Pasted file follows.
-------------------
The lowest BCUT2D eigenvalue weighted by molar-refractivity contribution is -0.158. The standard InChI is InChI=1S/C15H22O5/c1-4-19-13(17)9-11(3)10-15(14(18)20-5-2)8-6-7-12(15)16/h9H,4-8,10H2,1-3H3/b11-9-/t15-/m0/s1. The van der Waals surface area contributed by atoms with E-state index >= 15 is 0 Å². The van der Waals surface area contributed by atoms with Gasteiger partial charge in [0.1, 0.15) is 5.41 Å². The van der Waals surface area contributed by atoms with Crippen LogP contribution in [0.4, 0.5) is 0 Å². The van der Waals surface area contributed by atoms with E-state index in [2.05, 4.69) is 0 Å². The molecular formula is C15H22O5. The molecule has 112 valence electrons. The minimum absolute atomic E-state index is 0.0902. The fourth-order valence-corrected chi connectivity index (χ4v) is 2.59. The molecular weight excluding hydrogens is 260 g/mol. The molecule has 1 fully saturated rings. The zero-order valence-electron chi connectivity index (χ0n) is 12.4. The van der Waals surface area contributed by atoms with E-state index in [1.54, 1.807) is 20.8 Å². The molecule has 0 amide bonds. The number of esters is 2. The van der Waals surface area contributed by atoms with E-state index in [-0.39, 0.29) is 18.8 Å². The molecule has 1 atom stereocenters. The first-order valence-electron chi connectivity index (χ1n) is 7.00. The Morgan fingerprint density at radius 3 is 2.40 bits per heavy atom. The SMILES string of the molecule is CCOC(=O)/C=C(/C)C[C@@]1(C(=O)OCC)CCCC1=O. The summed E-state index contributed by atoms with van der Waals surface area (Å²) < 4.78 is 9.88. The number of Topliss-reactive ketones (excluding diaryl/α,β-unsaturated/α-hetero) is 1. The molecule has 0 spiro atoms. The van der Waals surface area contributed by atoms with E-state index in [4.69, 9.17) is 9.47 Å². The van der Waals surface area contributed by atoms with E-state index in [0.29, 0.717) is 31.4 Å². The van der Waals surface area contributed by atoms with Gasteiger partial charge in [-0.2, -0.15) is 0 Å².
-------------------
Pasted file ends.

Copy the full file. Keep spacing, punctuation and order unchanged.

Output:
The lowest BCUT2D eigenvalue weighted by molar-refractivity contribution is -0.158. The standard InChI is InChI=1S/C15H22O5/c1-4-19-13(17)9-11(3)10-15(14(18)20-5-2)8-6-7-12(15)16/h9H,4-8,10H2,1-3H3/b11-9-/t15-/m0/s1. The van der Waals surface area contributed by atoms with E-state index >= 15 is 0 Å². The van der Waals surface area contributed by atoms with Gasteiger partial charge in [0.1, 0.15) is 5.41 Å². The van der Waals surface area contributed by atoms with Crippen LogP contribution in [0.4, 0.5) is 0 Å². The van der Waals surface area contributed by atoms with E-state index in [2.05, 4.69) is 0 Å². The molecular formula is C15H22O5. The molecule has 112 valence electrons. The minimum absolute atomic E-state index is 0.0902. The fourth-order valence-corrected chi connectivity index (χ4v) is 2.59. The molecular weight excluding hydrogens is 260 g/mol. The molecule has 1 fully saturated rings. The zero-order valence-electron chi connectivity index (χ0n) is 12.4. The van der Waals surface area contributed by atoms with E-state index in [1.54, 1.807) is 20.8 Å². The molecule has 0 amide bonds. The number of esters is 2. The van der Waals surface area contributed by atoms with E-state index in [-0.39, 0.29) is 18.8 Å². The molecule has 1 atom stereocenters. The first-order valence-electron chi connectivity index (χ1n) is 7.00. The Morgan fingerprint density at radius 3 is 2.40 bits per heavy atom. The SMILES string of the molecule is CCOC(=O)/C=C(/C)C[C@@]1(C(=O)OCC)CCCC1=O. The summed E-state index contributed by atoms with van der Waals surface area (Å²) < 4.78 is 9.88. The number of Topliss-reactive ketones (excluding diaryl/α,β-unsaturated/α-hetero) is 1. The molecule has 0 spiro atoms. The van der Waals surface area contributed by atoms with E-state index in [4.69, 9.17) is 9.47 Å². The van der Waals surface area contributed by atoms with E-state index in [0.29, 0.717) is 31.4 Å². The van der Waals surface area contributed by atoms with Gasteiger partial charge in [-0.2, -0.15) is 0 Å².